He acted on greed, hatred, and jealousy instead of having the good of Rome in mind. Author, Donald Wasson, finds that several of the senators, including Cassius, who were involved in the conspiracy against Caesar were “friends and supporters of Pompey who sought both high office and profit” in his article The Murder of Julius Caesar (Wasson). Cassius did not care about what Caesar was doing or would do to Rome with his power, instead he only worried about having power over everyone else. He told Brutus about Julius Caesar’s disabilities and commented about his amazement that “a man of such a feeble temper should so get the start of the majestic world and bear the palm alone” (I.ii.131-133). Cassius never wanted to be below or feel less than anybody.
Have you ever been stabbed in the back by one of your friends? Julius Caesar understands how you feel. In William Shakespeare’s play Julius Caesar, Brutus was a man known for his honor, and was a friend of Caesar; but he thought that he was too ambitious for his own good so he, Cassius and a group of members of the Roman senate all conspired to kill him. Brutus believed that killing Caesar was best for Rome's future. Unfortunately, instead of going to Caesar and discussing their concerns with him; they decide to end his life.
Cassius influenced Brutus to conspire against Caesar by stating, Caesar “is now become a god… and his name has been sounded more than [Brutus’s]” (Act 1, Scene 2, Line 118-145-6). Cassius’s arguments convinced Brutus in proving Caesar's murder would be just, but Caesar’s death is unjust because he is being murdered out of Brutus and Cassius’s jealousy. Both of the individuals are envious of the power that Caesar is being given by the people of Rome and want to end his life before they will lose their own power in the senate after Caesar becomes king. Brutus’ naive mind was easily convinced by Cassius that Caesar was not the best choice to assume the Roman throne because he would not listen to their political thoughts. Individuals, such as Cassius and Brutus, in the senate were afraid of having their power decreased because Caesar, as Brutus states, is an “unhatched serpent’s egg” (Act 2, Scene 1, Line 33).
Brutus was one, if not the only one, who helped kill Julius Caesar for reasons that were not selfish. Cassius tells Brutus that Julius was a greedy man that needed to be killed for the good of Rome. Brutus believes Cassius and gets the last blow at Julius which is the stab that ended Julius’ life. Later when Brutus finds out the truth he is angry at Cassius for lying and leading him to kill his good friend. Although Brutus did end up killing Julius Caesar but he did do it for what he thought was a good cause.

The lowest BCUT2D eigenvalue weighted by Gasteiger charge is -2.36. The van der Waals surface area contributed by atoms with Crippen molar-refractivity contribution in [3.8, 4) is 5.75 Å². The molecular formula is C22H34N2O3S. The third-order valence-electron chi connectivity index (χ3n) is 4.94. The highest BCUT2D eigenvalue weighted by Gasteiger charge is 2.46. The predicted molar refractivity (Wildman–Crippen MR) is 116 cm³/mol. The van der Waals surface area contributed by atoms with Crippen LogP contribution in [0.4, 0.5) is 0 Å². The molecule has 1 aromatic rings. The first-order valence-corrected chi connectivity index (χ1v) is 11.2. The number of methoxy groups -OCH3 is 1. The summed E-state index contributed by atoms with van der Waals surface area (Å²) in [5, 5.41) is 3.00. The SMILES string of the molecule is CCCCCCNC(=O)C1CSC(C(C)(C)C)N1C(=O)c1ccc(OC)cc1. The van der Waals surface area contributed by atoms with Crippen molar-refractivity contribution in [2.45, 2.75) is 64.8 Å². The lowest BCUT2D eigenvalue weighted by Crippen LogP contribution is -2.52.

Julius Caesar, is a play based on the true events that occurred in Roman history. The play follows the fictional lives of Caesar and his people leading up to, and after his assassination. Several characters can be labeled as both villainous and heroic at different points in the play due to their actions, however, this does not apply to the character of Marcus Junius Brutus, who remains a hero through the entire play. Brutus is a hero for several reasons, The first reason Brutus is considered to be a hero is because he continuously stands up for what he believes in. Secondly, it is clear that Brutus is a hero because he kills himself as a sacrifice to the roman public.
He was a republican, and working with other republicans, was trying to remove Caesar from the position of sole dictator (king). Flavus had a negative view on Caesar. This could clearly be seen in the incident where Flavus along with another tribune stole the diadem off of one of Caesar 's statues. The relationship between Caesar and Flavus was substandard. After stripping Flavus of his title of Tribune of the Plebs, he asked his father to disown him, because he had two other more successful sons, but he refused.
The people of Rome along with the conspirators convinced him to kill his former friend, Caesar. His last words before killing Caesar were “not that I loved Caesar less, but that I loved Rome more.” (III.II.19-24) This shows that he cared more about the society and people of Rome, than his friend. It also shows how they could influence him to turn against his friend. He believed that what he was